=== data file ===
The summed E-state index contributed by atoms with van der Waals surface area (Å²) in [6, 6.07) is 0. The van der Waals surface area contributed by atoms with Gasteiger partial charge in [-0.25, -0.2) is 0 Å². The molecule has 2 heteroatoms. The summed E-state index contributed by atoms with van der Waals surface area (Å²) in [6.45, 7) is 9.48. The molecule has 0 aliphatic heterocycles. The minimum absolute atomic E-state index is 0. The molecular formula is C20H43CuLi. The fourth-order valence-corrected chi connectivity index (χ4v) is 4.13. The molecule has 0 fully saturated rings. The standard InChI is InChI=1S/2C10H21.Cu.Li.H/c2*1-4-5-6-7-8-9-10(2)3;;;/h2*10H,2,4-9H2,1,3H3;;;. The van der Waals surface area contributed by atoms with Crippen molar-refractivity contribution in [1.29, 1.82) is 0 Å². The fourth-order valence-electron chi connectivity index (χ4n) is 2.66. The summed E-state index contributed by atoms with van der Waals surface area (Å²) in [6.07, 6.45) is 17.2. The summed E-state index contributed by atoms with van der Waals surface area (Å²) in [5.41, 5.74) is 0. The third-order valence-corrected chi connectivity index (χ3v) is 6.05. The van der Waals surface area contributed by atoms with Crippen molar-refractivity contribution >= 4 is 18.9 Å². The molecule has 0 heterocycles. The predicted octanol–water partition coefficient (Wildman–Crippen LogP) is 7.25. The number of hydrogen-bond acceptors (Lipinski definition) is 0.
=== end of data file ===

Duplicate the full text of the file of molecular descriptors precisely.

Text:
The summed E-state index contributed by atoms with van der Waals surface area (Å²) in [6, 6.07) is 0. The van der Waals surface area contributed by atoms with Gasteiger partial charge in [-0.25, -0.2) is 0 Å². The molecule has 2 heteroatoms. The summed E-state index contributed by atoms with van der Waals surface area (Å²) in [6.45, 7) is 9.48. The molecule has 0 aliphatic heterocycles. The minimum absolute atomic E-state index is 0. The molecular formula is C20H43CuLi. The fourth-order valence-corrected chi connectivity index (χ4v) is 4.13. The molecule has 0 fully saturated rings. The standard InChI is InChI=1S/2C10H21.Cu.Li.H/c2*1-4-5-6-7-8-9-10(2)3;;;/h2*10H,2,4-9H2,1,3H3;;;. The van der Waals surface area contributed by atoms with Crippen molar-refractivity contribution in [1.29, 1.82) is 0 Å². The fourth-order valence-electron chi connectivity index (χ4n) is 2.66. The summed E-state index contributed by atoms with van der Waals surface area (Å²) in [6.07, 6.45) is 17.2. The summed E-state index contributed by atoms with van der Waals surface area (Å²) in [5.41, 5.74) is 0. The third-order valence-corrected chi connectivity index (χ3v) is 6.05. The van der Waals surface area contributed by atoms with Crippen molar-refractivity contribution >= 4 is 18.9 Å². The molecule has 0 heterocycles. The predicted octanol–water partition coefficient (Wildman–Crippen LogP) is 7.25. The number of hydrogen-bond acceptors (Lipinski definition) is 0.